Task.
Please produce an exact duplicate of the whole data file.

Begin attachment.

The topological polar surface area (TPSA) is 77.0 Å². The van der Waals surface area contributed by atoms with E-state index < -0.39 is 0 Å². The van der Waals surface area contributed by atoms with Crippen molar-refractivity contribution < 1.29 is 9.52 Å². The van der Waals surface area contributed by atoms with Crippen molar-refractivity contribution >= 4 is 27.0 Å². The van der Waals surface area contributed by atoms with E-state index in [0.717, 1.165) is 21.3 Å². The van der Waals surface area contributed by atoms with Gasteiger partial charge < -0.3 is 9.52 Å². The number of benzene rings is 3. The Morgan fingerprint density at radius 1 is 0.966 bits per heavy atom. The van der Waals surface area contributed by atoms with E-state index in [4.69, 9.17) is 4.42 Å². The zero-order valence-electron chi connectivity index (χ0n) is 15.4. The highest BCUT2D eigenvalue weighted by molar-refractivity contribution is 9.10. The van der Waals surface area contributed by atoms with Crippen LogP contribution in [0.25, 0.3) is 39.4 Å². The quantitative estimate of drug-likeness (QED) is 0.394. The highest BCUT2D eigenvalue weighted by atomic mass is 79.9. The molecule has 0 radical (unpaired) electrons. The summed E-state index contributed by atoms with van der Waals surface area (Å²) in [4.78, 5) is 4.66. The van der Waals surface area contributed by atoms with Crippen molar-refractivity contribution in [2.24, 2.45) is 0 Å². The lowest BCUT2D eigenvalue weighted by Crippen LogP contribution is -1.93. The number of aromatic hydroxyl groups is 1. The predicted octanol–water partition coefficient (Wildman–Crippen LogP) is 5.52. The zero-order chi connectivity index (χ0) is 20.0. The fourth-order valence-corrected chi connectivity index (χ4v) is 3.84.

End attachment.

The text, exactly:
The topological polar surface area (TPSA) is 77.0 Å². The van der Waals surface area contributed by atoms with E-state index < -0.39 is 0 Å². The van der Waals surface area contributed by atoms with Crippen molar-refractivity contribution < 1.29 is 9.52 Å². The van der Waals surface area contributed by atoms with Crippen molar-refractivity contribution >= 4 is 27.0 Å². The van der Waals surface area contributed by atoms with E-state index in [0.717, 1.165) is 21.3 Å². The van der Waals surface area contributed by atoms with Gasteiger partial charge < -0.3 is 9.52 Å². The number of benzene rings is 3. The Morgan fingerprint density at radius 1 is 0.966 bits per heavy atom. The van der Waals surface area contributed by atoms with E-state index in [4.69, 9.17) is 4.42 Å². The zero-order valence-electron chi connectivity index (χ0n) is 15.4. The highest BCUT2D eigenvalue weighted by molar-refractivity contribution is 9.10. The van der Waals surface area contributed by atoms with Crippen LogP contribution in [0.25, 0.3) is 39.4 Å². The quantitative estimate of drug-likeness (QED) is 0.394. The highest BCUT2D eigenvalue weighted by atomic mass is 79.9. The molecule has 0 radical (unpaired) electrons. The summed E-state index contributed by atoms with van der Waals surface area (Å²) in [4.78, 5) is 4.66. The van der Waals surface area contributed by atoms with Crippen molar-refractivity contribution in [2.24, 2.45) is 0 Å². The lowest BCUT2D eigenvalue weighted by Crippen LogP contribution is -1.93. The number of aromatic hydroxyl groups is 1. The predicted octanol–water partition coefficient (Wildman–Crippen LogP) is 5.52. The zero-order chi connectivity index (χ0) is 20.0. The fourth-order valence-corrected chi connectivity index (χ4v) is 3.84.